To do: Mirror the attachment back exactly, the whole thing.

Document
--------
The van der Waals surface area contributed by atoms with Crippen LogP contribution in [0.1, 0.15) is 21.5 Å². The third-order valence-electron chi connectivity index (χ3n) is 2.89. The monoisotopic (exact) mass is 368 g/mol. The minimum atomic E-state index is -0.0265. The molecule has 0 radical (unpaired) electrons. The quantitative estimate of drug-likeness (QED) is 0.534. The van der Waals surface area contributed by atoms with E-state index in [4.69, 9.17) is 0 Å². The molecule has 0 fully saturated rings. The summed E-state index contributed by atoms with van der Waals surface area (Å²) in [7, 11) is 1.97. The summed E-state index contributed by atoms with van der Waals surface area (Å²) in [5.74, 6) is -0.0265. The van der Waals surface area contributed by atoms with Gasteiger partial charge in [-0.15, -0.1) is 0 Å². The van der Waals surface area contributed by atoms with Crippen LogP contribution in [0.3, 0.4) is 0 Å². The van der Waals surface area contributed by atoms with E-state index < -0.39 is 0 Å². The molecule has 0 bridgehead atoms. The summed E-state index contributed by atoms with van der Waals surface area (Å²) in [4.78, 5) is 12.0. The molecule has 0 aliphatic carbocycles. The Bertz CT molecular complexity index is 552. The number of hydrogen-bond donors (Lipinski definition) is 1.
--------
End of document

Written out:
The van der Waals surface area contributed by atoms with Crippen LogP contribution in [0.1, 0.15) is 21.5 Å². The third-order valence-electron chi connectivity index (χ3n) is 2.89. The monoisotopic (exact) mass is 368 g/mol. The minimum atomic E-state index is -0.0265. The molecule has 0 radical (unpaired) electrons. The quantitative estimate of drug-likeness (QED) is 0.534. The van der Waals surface area contributed by atoms with E-state index in [4.69, 9.17) is 0 Å². The molecule has 0 fully saturated rings. The summed E-state index contributed by atoms with van der Waals surface area (Å²) in [7, 11) is 1.97. The summed E-state index contributed by atoms with van der Waals surface area (Å²) in [5.74, 6) is -0.0265. The van der Waals surface area contributed by atoms with Gasteiger partial charge in [-0.15, -0.1) is 0 Å². The van der Waals surface area contributed by atoms with Crippen LogP contribution in [0.3, 0.4) is 0 Å². The van der Waals surface area contributed by atoms with E-state index < -0.39 is 0 Å². The molecule has 0 bridgehead atoms. The summed E-state index contributed by atoms with van der Waals surface area (Å²) in [4.78, 5) is 12.0. The molecule has 0 aliphatic carbocycles. The Bertz CT molecular complexity index is 552. The number of hydrogen-bond donors (Lipinski definition) is 1.